The journey into California often happens in the dark, but you might get a glimpse of the Salton Sea before you begin the descent into Los Angeles. The journey ends at Los Angeles' Union Station, in downtown LA, a short walk from the Grand Central Market and Grand Park.
Sleeping and Seating on Amtrak’s Sunset Limited Route
The Sunset Limited uses the two-story Superliner rail cars, which provide those lucky enough to score a seat on the upper level, far-reaching views. The train also has an observation car, nicknamed a “sightseer lounge,” with floor-to-ceiling windows that anyone can access.
The most affordable and basic seating option on the Sunset Limited is found in coach. The seats are available on the train’s upper or lower level and have wide, reclining seats with dining trays, electrical outlets, and no middle seat.
Those who want to be able to lay down horizontally during the 48-hour journey will want to book a Superliner Roomette, Superliner Bedroom, or Superliner Bedroom Suite. The Superliner Roomette has two seats that transition into beds and includes bedding, pillows, and towels. Travelers staying in a Roomette get complimentary meals and access to a dedicated first-class attendant, priority boarding, and lounge. There is a shared bathroom.
The larger Superliner Bedroom has all the perks of a Roomette and also accommodates two people, but is twice as large. The Superliner Bedroom is one of Amtrak’s first-class offerings and comes with a sofa and chair that transform into beds and an in-room sink, bathroom, and shower.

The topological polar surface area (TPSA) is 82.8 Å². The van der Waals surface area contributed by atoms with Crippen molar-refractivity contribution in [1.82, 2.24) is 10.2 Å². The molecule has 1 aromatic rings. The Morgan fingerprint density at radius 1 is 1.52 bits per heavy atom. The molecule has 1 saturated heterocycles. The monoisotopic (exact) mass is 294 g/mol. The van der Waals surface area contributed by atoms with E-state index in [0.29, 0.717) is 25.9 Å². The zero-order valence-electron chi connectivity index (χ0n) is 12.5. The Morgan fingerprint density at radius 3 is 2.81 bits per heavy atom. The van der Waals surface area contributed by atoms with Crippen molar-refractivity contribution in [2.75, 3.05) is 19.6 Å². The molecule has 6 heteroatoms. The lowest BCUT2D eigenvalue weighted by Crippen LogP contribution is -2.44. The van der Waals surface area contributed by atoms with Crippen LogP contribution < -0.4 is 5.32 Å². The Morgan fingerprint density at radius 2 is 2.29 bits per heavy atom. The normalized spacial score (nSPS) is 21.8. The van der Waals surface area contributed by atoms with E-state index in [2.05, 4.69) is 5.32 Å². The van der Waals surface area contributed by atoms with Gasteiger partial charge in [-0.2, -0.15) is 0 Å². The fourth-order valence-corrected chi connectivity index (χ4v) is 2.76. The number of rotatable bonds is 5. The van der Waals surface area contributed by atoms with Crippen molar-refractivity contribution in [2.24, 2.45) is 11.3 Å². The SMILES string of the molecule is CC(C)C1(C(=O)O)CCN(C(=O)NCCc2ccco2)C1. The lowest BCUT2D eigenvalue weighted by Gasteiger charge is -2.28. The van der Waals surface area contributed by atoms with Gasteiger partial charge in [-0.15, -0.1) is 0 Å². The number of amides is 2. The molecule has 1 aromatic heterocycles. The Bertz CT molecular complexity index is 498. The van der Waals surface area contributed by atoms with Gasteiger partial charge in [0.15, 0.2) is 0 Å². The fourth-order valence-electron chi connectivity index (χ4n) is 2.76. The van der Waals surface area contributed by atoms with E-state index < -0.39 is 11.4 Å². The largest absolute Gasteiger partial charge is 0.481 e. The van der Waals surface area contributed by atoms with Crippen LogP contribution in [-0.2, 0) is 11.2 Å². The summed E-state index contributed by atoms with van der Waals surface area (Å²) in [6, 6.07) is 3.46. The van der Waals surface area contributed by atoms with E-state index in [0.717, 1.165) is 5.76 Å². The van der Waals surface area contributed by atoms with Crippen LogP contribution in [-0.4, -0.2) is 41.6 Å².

The top-tier seat option on the Sunset Limited is the Superliner Bedroom Suite, which can accommodate up to four people. In addition to all the perks of the lower-tier rooms, the suites have two adjoining rooms and two in-room sinks, bathrooms, and showers.
The Sunset Limited also has Superliner Family Bedrooms and Accessible Bedrooms on board.
Dining on Amtrak’s Sunset Limited Route
As part of their rate, travelers in Superliner Roomettes, Bedrooms, and Suites can enjoy full-service meals in the dining car. Trains traveling west (New Orleans to Los Angeles) serve lunch and dinner the first travel day and breakfast, lunch, and dinner the next. On the eastbound route, travelers are served breakfast, lunch, and dinner, followed by breakfast and lunch on their arrival day.
The dining car’s full-service meals include French toast and omelets for breakfast, salads and burgers for lunch, and three-course dinners. Dinner service includes one alcoholic beverage.
Meanwhile, the onboard café is available to all guests — including those in coach — and serves snacks, beverages, and basic meals all day long.
Perks on Amtrak’s Sunset Limited Route
The most impressive perk on the Sunset Limited route is the onboard national park guide, who provides context to the landscape you’ll see on the journey. In addition to a free history and geography lesson en route, the Sunset Limited has an observation car, with floor-to-ceiling windows.
Small dogs and cats (up to 20 pounds) can travel on the Sunset Limited for a small fee and all passengers get two free checked bags.